Residents are reminded that Level 3 water restrictions are in place which includes the following, among others:
•Daily usage of 105 litres per person per day in total irrespective of whether you are at home, work or elsewhere
•Washing of vehicles, trailers, caravans and boats with municipal drinking water is only allowed if using a bucket. Washing with non-drinking water or cleaning with waterless products or dry steam-cleaning processes is strongly encouraged
•You are encouraged to flush toilets with grey water, rainwater or other non-drinking water
•Commercial car wash industries must comply with industry best practice norms regarding water usage per car washed and recycle or reuse a minimum of 50% of water used
•No watering/irrigation with municipal drinking water within 48 hours of rainfall that provides adequate saturation
•Washing vehicles, trailers, caravans and boats with municipal drinking water is only allowed if using a bucket. Washing with non-drinking water or cleaning with waterless products or dry steam-cleaning processes is strongly encouraged
•Watering/irrigation with municipal drinking water allowed only on Tuesdays, Thursdays and Saturdays before 09:00 or after 18:00 for a maximum of one hour per property and only if using a bucket or watering can. No use of hosepipes or any sprinkler systems allowed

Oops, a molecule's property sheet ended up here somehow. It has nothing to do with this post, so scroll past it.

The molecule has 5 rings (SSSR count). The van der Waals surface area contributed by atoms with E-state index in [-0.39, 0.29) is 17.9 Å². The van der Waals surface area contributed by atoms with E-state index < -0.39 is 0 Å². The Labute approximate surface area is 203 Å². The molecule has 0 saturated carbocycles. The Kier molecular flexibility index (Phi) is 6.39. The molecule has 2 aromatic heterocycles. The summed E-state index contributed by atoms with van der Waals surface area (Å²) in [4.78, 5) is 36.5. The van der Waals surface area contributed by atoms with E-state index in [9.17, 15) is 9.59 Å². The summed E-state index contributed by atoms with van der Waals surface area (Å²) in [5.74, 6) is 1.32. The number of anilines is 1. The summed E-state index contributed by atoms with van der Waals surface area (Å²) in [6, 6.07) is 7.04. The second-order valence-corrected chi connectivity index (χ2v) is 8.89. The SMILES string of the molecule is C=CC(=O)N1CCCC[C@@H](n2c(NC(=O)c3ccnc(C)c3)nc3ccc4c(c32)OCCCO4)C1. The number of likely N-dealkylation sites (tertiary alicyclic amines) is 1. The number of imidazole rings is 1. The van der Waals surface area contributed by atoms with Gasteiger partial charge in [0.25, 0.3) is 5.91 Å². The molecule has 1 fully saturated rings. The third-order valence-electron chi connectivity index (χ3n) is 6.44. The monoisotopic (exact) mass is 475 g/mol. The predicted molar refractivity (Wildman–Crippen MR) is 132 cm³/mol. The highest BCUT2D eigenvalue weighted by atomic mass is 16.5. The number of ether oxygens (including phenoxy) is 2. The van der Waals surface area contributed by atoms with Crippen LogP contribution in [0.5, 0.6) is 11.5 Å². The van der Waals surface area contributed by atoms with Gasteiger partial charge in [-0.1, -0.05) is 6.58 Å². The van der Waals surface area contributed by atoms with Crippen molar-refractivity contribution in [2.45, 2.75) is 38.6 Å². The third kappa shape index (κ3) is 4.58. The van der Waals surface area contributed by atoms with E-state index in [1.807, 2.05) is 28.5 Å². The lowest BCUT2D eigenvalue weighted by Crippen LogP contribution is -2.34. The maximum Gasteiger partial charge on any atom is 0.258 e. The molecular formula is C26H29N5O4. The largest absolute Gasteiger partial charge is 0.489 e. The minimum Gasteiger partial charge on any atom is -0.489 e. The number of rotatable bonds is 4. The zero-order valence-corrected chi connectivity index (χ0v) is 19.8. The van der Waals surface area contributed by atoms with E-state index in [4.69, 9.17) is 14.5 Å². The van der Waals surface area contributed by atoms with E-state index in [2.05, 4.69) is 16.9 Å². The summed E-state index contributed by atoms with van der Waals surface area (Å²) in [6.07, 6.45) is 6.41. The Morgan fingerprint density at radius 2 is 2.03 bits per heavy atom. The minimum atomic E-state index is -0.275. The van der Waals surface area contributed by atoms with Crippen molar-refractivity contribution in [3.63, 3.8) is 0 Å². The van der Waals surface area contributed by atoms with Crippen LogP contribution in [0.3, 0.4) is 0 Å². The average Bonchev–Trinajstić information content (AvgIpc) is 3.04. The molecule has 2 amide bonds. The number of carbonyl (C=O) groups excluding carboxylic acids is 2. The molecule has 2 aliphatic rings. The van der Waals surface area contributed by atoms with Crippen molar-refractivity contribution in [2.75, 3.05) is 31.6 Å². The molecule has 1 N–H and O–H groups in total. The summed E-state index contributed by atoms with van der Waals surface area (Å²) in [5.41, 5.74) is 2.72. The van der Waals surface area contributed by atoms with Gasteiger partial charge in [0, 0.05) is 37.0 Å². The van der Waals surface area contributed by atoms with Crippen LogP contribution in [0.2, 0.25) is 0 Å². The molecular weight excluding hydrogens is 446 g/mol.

•Borehole/well point water must be used efficiently to avoid wastage and evaporation. Borehole/well point water users are strongly encouraged to follow the same watering times as applicable to municipal drinking water use, detailed above

IN CONCLUSION
I urge the communities to engage with their Ward Cllrs office to stay informed of upcoming engagements regarding the housing developments and any other services that will be coming to our Subcouncil.
I thank you

Shanen Rossouw
Chairperson-SC 18

The Chairperson's report elicited the following questions and comments:

•Cllr G Gordon, stated that the community is aware of the illegal dumping challenges in the ward and highlighted Habitat for humanity and TDAO initiatives in New Horizons to address the dumping ;
•Cllr G Gordon, stated that the high water utility accounts remains a challenge for community members and that the outreach interventions must be more customer centric to communities at grass root level ;
•Cllr C Williams, supported the illegal dumping initiatives at schools in order to promote and raise awareness amongst scholars ;
•Cllr C Williams, supported Cllr G Gordon’s sentiments that communities struggle with high water utility accounts and was of the view that the Debt management policy must be reviewed to assist communities.

NOTED